I'm not anti-boomer. In fact, as the son of two baby boomers, and the son-in-law of two others, I'm rather fond of many in the group. That generation holds many positions of leadership in both my church and my community, and in many things that is good. I've learned much from boomer authors, thinkers and teachers.
I'm beginning to think (okay, still thinking something I started long ago) that many problems facing this country are direct results of the philosophy of the boomers. Are they training the next generation how to take their place as leaders in this country?
Apparently not always. Exhibit A. Exhibit B. My generation and the next are filled with people who don't know how to be adults. Personal responsibility is giving way to "I'll blame society for telling me I should be married instead of taking responsibility for a failed marriage myself." The marketplace is rejecting young adults who thought jobs would be easy, and easy to find.
Self esteem is a wonderful thing, but should not be gained at the expense of experience. Failure isn't pleasant, but it presents an opportunity to grow. Responsibility is a serious matter, and blaming others leads to the inability to succeed at anything.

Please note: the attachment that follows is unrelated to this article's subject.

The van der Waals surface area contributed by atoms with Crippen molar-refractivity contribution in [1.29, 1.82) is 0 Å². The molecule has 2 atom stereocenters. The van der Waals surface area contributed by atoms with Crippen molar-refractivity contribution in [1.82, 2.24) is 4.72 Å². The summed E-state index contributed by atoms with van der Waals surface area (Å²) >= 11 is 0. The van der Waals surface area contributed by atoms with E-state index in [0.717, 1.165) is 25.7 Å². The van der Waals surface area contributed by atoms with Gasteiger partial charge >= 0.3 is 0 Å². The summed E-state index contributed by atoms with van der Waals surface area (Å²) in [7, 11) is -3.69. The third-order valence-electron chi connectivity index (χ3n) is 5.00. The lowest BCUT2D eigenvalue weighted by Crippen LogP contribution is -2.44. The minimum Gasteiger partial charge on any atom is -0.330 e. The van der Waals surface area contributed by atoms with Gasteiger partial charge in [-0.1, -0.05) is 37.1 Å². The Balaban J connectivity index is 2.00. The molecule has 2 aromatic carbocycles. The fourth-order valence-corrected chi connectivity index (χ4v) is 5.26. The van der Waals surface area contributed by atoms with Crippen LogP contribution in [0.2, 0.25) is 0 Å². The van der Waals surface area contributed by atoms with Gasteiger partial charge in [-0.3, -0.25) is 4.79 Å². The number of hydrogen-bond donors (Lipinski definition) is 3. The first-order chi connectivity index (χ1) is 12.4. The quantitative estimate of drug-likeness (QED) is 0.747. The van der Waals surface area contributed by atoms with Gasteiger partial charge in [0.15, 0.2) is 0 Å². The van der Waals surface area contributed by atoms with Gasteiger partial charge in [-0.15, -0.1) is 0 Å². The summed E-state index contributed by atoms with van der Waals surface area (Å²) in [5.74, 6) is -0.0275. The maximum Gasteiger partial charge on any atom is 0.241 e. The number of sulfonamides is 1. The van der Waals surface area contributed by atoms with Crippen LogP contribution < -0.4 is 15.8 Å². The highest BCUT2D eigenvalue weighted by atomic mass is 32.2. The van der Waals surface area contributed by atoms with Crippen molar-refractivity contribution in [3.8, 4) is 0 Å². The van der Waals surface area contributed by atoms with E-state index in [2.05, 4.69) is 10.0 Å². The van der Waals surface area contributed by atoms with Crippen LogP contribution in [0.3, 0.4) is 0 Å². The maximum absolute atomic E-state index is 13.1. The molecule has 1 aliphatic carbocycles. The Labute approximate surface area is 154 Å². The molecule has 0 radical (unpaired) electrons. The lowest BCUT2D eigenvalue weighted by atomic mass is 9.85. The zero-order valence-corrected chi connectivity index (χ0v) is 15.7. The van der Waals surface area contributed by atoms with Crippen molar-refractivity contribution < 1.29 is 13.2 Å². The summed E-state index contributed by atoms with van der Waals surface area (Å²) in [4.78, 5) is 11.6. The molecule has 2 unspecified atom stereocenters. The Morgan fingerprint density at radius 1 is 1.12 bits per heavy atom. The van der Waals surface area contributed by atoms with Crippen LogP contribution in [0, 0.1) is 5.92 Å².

I'm sure this'll come off as blathering, and to some this may not seem to be a big deal. Maybe this is something that people talk about with every generational transition within a society. But as I see it, soon the boomers will be retiring (don't get me started on the boomer issues with Social Security, from which I expect to see not one red cent upon my retirement) and the next generations will need to start stepping up. Do I doubt our ability to lead, to thrive, and to grow this nation? No. But I do fear the number of us able to do so well is far too low. And we need to ensure we've learned our lessons from past mistakes, so the generations we leave are better prepared than are we.